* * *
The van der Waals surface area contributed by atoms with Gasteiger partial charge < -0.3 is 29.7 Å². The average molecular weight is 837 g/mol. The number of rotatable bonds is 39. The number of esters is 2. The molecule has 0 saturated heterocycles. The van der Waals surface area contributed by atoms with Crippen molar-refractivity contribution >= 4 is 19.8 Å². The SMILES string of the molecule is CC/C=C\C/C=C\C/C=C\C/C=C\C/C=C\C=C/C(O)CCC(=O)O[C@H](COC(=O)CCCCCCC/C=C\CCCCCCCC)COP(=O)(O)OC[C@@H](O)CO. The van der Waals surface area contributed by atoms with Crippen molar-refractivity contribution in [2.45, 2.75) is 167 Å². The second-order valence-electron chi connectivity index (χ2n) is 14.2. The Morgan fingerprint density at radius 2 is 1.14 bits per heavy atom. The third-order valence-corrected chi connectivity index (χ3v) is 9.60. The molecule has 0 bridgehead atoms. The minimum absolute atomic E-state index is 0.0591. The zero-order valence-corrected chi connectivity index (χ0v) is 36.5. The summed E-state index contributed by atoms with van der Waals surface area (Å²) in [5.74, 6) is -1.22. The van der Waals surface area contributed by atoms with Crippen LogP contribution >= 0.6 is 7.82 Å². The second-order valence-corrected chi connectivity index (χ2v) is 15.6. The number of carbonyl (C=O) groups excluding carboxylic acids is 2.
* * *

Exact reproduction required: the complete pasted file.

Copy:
The van der Waals surface area contributed by atoms with Gasteiger partial charge < -0.3 is 29.7 Å². The average molecular weight is 837 g/mol. The number of rotatable bonds is 39. The number of esters is 2. The molecule has 0 saturated heterocycles. The van der Waals surface area contributed by atoms with Crippen molar-refractivity contribution >= 4 is 19.8 Å². The SMILES string of the molecule is CC/C=C\C/C=C\C/C=C\C/C=C\C/C=C\C=C/C(O)CCC(=O)O[C@H](COC(=O)CCCCCCC/C=C\CCCCCCCC)COP(=O)(O)OC[C@@H](O)CO. The van der Waals surface area contributed by atoms with Crippen molar-refractivity contribution in [2.45, 2.75) is 167 Å². The second-order valence-electron chi connectivity index (χ2n) is 14.2. The Morgan fingerprint density at radius 2 is 1.14 bits per heavy atom. The third-order valence-corrected chi connectivity index (χ3v) is 9.60. The molecule has 0 bridgehead atoms. The minimum absolute atomic E-state index is 0.0591. The zero-order valence-corrected chi connectivity index (χ0v) is 36.5. The summed E-state index contributed by atoms with van der Waals surface area (Å²) in [5.74, 6) is -1.22. The van der Waals surface area contributed by atoms with Crippen LogP contribution >= 0.6 is 7.82 Å². The second-order valence-corrected chi connectivity index (χ2v) is 15.6. The number of carbonyl (C=O) groups excluding carboxylic acids is 2.